Spain election, UK rate decision, half-year results from Toyota
The FT's Josh de la Mare on some of the top stories the FT will be watching this week, including the UK Bank of England decision on interest rates, half-year results from Toyota, an election in Spain, and the 30th anniversary of the Berlin Wall's fall
Written by Simon Greaves. Produced by Josh de la Mare. Studio filmed by Bianca Wakeman and Rod Fitzgerald.
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Here are some of the top stories the Financial Times will be watching this week. The UK's Bank of England decides on interest rates as the country prepares for a general election amid deep divisions over Brexit. Toyota and Mitsubishi bring out results which will show the impact of a strong yen this year, driven higher by the US-China trade dispute. Spain has its fourth election in four years, as prime minister Pedro Sanchez tries to cling on to his position. And Germany marks the anniversary of the fall of the Berlin Wall.
First, on Thursday, the Bank of England announces an interest rate decision. At its last meeting in September, the central bank's Monetary Policy Committee voted unanimously to keep interest rates at 0.75 per cent. Previously, the bank has described holding rates as a wait-and-see approach to Brexit. But it may consider more decisive action this week, with high uncertainty in the economy.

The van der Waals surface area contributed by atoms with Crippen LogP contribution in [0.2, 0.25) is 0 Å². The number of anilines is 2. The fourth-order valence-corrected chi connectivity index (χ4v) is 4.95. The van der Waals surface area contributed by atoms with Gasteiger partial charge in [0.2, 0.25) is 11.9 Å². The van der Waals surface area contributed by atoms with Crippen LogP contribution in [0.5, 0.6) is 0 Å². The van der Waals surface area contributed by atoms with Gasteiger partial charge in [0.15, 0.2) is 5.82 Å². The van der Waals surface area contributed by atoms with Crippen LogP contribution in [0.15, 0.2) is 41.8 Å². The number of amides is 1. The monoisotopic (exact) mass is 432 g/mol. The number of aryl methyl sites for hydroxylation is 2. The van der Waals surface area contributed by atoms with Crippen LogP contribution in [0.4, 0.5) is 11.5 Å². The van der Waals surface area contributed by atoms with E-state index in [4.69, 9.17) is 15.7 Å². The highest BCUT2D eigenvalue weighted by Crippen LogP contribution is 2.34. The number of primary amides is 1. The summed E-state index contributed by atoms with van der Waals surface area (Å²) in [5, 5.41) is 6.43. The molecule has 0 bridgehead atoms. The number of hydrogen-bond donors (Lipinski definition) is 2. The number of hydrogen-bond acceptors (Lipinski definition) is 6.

The Bank of England this week makes its latest decision on interest rates amid political turmoil, a general election, and the Brexit shenanigans still ongoing in the UK. Now, most likely this means that it will vote not to change interest rates from the current level of 0.75 per cent. But in late September, it was very interesting, for the first time announcing that it might consider a cut if uncertainty continues. Well, uncertainty is huge in Britain at the moment, so the real thing we'll be looking for is whether any members of the Monetary Policy Committee actually do vote for a cut in interest rates to 0.50 per cent because of the ongoing uncertainty slowing the economy and causing inflation to fall. I think it's pretty unlikely that there will be a majority in that position, but we might see a little bit of dissent on the committee for the first time in many, many months.
In Japan, investors will be watching the impact of the strength of the yen on half-year results from two leading companies - Toyota and Mitsubishi. Toyota, one of Japan's largest car makers, saw in August a nearly 9 per cent rise in first-quarter profits, thanks to a slight increase in car sales and improved marketing costs. But Toyota has also warned that its annual operating profit will fall for the first time in four years, as the US-China trade disputes drove the yen higher. Meanwhile, Mitsubishi, Japan's biggest trading house, will also give indications of the impact to the currency over the last year. It has seen a boost to income from its energy operations, benefiting from higher prices for commodities such as oil and coal.